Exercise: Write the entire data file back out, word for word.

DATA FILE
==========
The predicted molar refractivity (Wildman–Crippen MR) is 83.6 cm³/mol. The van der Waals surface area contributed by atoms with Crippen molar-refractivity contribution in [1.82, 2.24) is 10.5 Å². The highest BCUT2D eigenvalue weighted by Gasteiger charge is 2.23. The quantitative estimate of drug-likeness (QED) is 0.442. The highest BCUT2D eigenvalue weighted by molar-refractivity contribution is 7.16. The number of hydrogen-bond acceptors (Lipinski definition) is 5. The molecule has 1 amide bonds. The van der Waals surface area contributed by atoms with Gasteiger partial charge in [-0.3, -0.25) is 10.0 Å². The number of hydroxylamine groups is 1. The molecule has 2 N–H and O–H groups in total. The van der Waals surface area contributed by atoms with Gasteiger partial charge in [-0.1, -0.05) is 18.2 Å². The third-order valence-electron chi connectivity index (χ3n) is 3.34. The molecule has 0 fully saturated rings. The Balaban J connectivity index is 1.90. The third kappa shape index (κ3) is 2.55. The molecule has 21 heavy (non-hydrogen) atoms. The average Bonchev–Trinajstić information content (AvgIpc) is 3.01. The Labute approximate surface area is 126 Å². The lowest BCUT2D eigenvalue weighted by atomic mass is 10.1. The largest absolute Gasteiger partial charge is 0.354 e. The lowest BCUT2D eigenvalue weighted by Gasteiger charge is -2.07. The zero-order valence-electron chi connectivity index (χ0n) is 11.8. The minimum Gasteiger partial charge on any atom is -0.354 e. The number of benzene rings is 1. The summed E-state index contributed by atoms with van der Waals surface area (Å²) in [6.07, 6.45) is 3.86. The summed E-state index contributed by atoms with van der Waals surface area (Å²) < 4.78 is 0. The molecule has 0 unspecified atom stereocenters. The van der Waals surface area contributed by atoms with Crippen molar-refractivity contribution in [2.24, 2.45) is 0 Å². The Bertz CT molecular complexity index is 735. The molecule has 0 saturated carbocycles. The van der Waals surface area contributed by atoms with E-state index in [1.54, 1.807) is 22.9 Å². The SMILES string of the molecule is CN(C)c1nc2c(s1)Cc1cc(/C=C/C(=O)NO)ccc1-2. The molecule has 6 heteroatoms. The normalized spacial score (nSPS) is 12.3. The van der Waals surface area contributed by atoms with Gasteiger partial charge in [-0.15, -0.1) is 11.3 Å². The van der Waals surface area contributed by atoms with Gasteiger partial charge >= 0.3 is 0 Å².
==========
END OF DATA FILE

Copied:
The predicted molar refractivity (Wildman–Crippen MR) is 83.6 cm³/mol. The van der Waals surface area contributed by atoms with Crippen molar-refractivity contribution in [1.82, 2.24) is 10.5 Å². The highest BCUT2D eigenvalue weighted by Gasteiger charge is 2.23. The quantitative estimate of drug-likeness (QED) is 0.442. The highest BCUT2D eigenvalue weighted by molar-refractivity contribution is 7.16. The number of hydrogen-bond acceptors (Lipinski definition) is 5. The molecule has 1 amide bonds. The van der Waals surface area contributed by atoms with Gasteiger partial charge in [-0.3, -0.25) is 10.0 Å². The number of hydroxylamine groups is 1. The molecule has 2 N–H and O–H groups in total. The van der Waals surface area contributed by atoms with Gasteiger partial charge in [-0.1, -0.05) is 18.2 Å². The third-order valence-electron chi connectivity index (χ3n) is 3.34. The molecule has 0 fully saturated rings. The Balaban J connectivity index is 1.90. The third kappa shape index (κ3) is 2.55. The molecule has 21 heavy (non-hydrogen) atoms. The average Bonchev–Trinajstić information content (AvgIpc) is 3.01. The Labute approximate surface area is 126 Å². The lowest BCUT2D eigenvalue weighted by atomic mass is 10.1. The largest absolute Gasteiger partial charge is 0.354 e. The lowest BCUT2D eigenvalue weighted by Gasteiger charge is -2.07. The zero-order valence-electron chi connectivity index (χ0n) is 11.8. The minimum Gasteiger partial charge on any atom is -0.354 e. The number of benzene rings is 1. The summed E-state index contributed by atoms with van der Waals surface area (Å²) in [6.07, 6.45) is 3.86. The summed E-state index contributed by atoms with van der Waals surface area (Å²) < 4.78 is 0. The molecule has 0 unspecified atom stereocenters. The van der Waals surface area contributed by atoms with Crippen molar-refractivity contribution in [2.24, 2.45) is 0 Å². The Bertz CT molecular complexity index is 735. The molecule has 0 saturated carbocycles. The van der Waals surface area contributed by atoms with E-state index in [1.54, 1.807) is 22.9 Å². The SMILES string of the molecule is CN(C)c1nc2c(s1)Cc1cc(/C=C/C(=O)NO)ccc1-2. The molecule has 6 heteroatoms. The normalized spacial score (nSPS) is 12.3. The van der Waals surface area contributed by atoms with Gasteiger partial charge in [-0.15, -0.1) is 11.3 Å². The van der Waals surface area contributed by atoms with Gasteiger partial charge >= 0.3 is 0 Å².